Satan Never Sleeps (Blu-ray)

March 22, 2019 8 Min Read

Review by: Jake Keet

Plot: What’s it about?

This is the ominous opening title card to the 1962 film Satan Never Sleeps. Based on the novel The China Story by acclaimed novelist Pearl S. Buck, the film was adapted by Leo McCarey with help from screenwriter Claude Binyon. I received a copy of the Blu-ray edition of the film from Twilight Time and I decided to check it out.

William Holden plays Father O’Bannion, a Catholic priest living in China. O’Bannion arrives a couple days late to relieve another priest at a small village in China. He arrives leading a horse and is conspicuous because he has a young woman accompanying him named Siu Lan (France Nuyen.) O’Bannion had saved her life in the spring floods and by custom was then responsible for her life. He can not shake her off no matter how hard he tries. The priest he relieves, Father Bovard (Clifton Webb,) does not even take the time to show him the mission, seizing his opportunity to leave the mission immediately. The Red Army is closing in on the mission. Father Bovard is returned to the mission by the communists that stop him outside the town. Father Bovard’s protégée Ho-San (Weaver Levy) has become a communist military leader named Colonel Osan. They force the mission to fly the communist flag. The communists at first promise freedom of religion and not to interfere with the mission. Bovard’s protégée grew up in the church and was at one point a Christian. The communists soon take over the education of the children. Siu Lan soon arrives at the mission to continue her pursuit of O’Bannion. She is hired by the mission as a cook. Ho-San tries to enlist her to spy on the priests, but instead she reports back to O’Bannion and Bovard who have formed a begrudging friendship. When Ho-San tries to forcibly put Siu Lan in a car, O’Bannion intervenes. After turning the other cheek numerous times, he strikes Ho-San. The film escalates from there.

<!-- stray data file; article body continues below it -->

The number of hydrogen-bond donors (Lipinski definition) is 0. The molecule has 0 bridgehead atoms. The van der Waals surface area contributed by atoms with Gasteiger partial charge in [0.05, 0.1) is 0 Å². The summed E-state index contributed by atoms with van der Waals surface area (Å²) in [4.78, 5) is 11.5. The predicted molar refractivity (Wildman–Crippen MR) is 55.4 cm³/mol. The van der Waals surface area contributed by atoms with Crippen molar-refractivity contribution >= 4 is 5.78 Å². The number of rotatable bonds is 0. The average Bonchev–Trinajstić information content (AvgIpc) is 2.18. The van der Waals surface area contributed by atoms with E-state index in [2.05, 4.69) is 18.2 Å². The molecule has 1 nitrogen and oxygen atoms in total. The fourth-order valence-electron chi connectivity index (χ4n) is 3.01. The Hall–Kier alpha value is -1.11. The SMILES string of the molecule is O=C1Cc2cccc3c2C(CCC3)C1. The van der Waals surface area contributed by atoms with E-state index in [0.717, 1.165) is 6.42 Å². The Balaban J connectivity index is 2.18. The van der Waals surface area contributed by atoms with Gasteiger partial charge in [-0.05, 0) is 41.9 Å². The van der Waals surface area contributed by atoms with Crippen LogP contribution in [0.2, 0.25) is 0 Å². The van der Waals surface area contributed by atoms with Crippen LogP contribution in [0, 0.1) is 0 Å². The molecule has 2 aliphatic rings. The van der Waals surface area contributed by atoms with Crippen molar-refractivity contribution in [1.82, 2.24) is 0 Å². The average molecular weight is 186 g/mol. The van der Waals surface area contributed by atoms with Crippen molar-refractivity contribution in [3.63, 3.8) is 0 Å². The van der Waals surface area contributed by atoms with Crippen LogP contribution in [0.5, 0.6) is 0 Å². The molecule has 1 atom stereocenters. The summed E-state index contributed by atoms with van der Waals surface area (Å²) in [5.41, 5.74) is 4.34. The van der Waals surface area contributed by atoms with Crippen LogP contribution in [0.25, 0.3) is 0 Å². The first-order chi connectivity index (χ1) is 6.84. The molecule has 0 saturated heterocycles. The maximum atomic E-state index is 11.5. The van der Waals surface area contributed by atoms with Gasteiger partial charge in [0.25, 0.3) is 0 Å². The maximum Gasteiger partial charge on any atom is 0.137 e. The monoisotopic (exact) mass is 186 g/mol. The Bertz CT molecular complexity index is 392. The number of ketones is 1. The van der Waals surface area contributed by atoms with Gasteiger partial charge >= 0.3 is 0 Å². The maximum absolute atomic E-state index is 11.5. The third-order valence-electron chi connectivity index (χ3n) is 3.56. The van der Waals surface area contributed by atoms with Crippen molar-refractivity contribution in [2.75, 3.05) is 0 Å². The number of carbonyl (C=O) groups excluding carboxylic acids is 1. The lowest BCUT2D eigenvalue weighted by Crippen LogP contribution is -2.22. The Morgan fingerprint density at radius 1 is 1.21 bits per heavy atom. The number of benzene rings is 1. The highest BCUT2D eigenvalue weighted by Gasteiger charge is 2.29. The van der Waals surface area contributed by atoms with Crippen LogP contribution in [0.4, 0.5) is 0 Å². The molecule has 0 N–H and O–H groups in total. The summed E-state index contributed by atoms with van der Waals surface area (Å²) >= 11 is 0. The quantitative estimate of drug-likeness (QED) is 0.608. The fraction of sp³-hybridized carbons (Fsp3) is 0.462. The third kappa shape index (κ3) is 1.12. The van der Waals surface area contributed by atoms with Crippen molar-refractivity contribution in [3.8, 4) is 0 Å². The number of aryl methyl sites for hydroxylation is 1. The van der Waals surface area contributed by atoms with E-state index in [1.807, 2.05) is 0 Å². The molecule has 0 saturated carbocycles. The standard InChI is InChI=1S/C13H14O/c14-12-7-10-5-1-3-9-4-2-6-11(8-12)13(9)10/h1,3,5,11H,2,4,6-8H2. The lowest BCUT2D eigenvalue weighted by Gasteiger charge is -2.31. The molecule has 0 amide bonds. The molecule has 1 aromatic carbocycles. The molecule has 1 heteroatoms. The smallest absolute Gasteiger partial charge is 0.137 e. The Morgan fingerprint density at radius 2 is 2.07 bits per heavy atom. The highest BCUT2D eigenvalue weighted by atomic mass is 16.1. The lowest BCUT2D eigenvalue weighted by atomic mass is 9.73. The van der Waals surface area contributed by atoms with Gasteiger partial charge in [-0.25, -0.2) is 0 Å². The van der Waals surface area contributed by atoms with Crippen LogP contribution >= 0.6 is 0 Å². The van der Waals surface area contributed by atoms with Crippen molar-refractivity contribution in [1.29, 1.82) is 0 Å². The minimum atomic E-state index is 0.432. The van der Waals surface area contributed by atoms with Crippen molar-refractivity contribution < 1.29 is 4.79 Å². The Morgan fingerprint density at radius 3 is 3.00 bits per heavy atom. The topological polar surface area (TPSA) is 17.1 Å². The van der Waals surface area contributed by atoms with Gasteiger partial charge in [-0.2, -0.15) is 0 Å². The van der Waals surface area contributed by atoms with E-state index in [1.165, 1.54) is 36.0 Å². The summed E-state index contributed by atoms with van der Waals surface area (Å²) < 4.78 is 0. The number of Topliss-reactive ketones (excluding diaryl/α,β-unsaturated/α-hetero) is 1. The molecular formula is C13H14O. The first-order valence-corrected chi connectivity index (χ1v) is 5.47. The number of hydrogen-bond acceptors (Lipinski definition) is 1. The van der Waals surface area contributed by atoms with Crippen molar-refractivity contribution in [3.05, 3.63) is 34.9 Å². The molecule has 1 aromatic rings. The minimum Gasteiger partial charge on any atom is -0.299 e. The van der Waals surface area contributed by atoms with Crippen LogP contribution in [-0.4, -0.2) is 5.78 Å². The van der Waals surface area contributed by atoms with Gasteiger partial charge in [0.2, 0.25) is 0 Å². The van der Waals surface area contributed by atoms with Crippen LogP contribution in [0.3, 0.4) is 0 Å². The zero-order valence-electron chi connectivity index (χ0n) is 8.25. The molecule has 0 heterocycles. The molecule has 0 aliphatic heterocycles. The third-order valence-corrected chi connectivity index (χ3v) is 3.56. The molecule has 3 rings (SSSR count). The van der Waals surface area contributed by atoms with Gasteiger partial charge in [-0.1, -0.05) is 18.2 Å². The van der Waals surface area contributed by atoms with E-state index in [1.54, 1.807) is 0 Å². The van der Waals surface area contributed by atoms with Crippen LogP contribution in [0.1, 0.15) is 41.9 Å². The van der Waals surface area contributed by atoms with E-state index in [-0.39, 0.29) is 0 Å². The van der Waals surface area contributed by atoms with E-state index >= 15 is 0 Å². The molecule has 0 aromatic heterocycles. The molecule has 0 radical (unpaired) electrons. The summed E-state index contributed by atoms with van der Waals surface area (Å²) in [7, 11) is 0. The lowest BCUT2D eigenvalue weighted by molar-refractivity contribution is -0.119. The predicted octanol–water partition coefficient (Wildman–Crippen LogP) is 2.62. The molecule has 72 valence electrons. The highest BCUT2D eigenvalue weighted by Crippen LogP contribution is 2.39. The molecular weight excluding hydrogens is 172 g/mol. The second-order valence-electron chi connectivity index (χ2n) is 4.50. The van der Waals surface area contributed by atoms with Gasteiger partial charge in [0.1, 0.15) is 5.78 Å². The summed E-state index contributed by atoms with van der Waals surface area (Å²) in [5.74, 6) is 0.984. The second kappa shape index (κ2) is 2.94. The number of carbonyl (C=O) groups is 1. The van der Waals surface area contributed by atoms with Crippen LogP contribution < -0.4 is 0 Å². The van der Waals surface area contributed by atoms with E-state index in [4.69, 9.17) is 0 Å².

Satan Never Sleeps was Leo McCarey’s final film. McCarey directed The Awful Truth and An Affair to Remember amongst many well-loved films in his decades long career. Satan Never Sleeps is an interesting film due to its setting and enjoyable performances from the three central lead actors. William Holden is a lot of fun to watch as a priest even though the casting is definitely against type. I am a little biased because I like William Holden in everything. Clifton Webb finished his long career with this film and is believable as Father Bovard. France Nuyen gives the best performance in the film as the lovestruck Siu Lan. She is very convincing and sweet in the film. The setting of the film during China’s Communist revolution appealed to my love of history, and as a religion minor I was drawn to the spiritual plight of the priests. All of these things work in the favor of the film. It is also a surprisingly funny film for the first half with some clever dialogue.